The increasingly stringent emission legislation and requirements related to fuel consumption reduction not only influence the powertrain but also their testing processes and methods. These become increasingly complex and must be specifically designed for the targeted optimization of internal combustion engines. FEV offers customized test benches for the development process and end-of-line inspection to meet these challenging targets. “These special test benches are the result of years of research and extensive experience in powertrain development as well as development and use of the corresponding testing tools,” explains Dr.-Ing. Alexander Tolga Uhlmann, Department Manager Thermodynamic Simulation & TC Development at FEV. “Each test bench is precisely adapted to the customer’s requirements and delivered as a turn-key product.”
FEV’s turbocharger friction loss test bench
Turbocharger bearing friction losses impact the overall turbocharger performance. Therefore, an in-depth understanding of bearing systems and their characteristics is essential in order to drive future improvements. One important tool for these investigations is FEV’s turbocharger friction loss test bench. In contrast to more typical turbocharger test procedures, in which performance maps are measured on a hot gas test bench, the compressor and turbine wheels are removed from the Turbocharger shaft on the friction loss test bench in order to measure only the mechanical losses. “Turbine efficiencies measured on a hot gas test bench do not reflect the pure aerodynamic values because they are superimposed by adiabatic effects and mechanical losses”, explains Uhlmann regarding the disadvantages of such testing.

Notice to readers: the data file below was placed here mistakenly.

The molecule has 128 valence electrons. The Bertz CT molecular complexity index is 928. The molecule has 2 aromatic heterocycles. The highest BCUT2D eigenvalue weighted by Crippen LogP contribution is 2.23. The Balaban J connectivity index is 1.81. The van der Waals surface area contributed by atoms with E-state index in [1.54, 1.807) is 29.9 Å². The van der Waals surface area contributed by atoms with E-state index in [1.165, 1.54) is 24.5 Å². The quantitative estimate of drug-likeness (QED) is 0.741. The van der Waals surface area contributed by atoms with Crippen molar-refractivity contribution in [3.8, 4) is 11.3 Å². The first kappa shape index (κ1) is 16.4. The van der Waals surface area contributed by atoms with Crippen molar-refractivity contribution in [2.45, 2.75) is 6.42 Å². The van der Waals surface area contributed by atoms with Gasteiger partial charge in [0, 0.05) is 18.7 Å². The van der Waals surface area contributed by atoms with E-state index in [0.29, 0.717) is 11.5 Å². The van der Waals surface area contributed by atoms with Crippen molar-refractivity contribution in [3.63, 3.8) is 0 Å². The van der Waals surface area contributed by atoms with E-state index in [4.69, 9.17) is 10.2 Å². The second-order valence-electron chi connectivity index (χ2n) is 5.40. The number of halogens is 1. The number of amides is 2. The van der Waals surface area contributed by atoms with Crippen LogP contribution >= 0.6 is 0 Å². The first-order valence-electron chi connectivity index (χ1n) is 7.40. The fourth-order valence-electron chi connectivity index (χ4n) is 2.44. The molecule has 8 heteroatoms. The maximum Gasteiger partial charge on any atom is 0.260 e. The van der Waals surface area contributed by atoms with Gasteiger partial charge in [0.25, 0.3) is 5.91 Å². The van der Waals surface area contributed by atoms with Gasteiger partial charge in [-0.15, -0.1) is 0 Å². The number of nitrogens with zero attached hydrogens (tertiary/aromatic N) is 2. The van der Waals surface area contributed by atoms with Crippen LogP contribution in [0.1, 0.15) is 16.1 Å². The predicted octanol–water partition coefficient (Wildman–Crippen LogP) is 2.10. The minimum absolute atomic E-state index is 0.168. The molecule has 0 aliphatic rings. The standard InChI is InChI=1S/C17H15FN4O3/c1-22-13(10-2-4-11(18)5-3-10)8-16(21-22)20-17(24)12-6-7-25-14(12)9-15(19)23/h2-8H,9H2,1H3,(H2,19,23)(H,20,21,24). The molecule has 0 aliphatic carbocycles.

The testing setup
An electrical drive with active magnetic bearings is connected with a torque sensor to the compressor side of the turbocharger shaft. Data transfer is performed telemetrically. The velocity and shaft raceway are monitored with optical sensors. As a special feature the axial force on the shaft may also be monitored and varied via a linear motor as may the oil temperature and, optionally, the cooling water.
Results for a passenger car turbocharger present a speed sweep at standard oil condition of TOil=90 °C. A quadratic dependency of friction loss vs. turbocharger speed was detected. Furthermore, the dependency of the friction power on oil temperature is shown for three discrete turbocharger speeds. This outcome also illustrates the challenge of this test device: i.e. high speeds (n>120,000 1/min) with very low friction power below 300 W. For lower speeds in passenger car applications extremely low friction torque below 0.005 Nm has to be resolved.
>> AN IN-DEPTH UNDERSTANDING OF BEARING SYSTEMS AND THEIR CHARACTERISTICS IS ESSENTIAL FOR FUTURE IMPROVEMENTS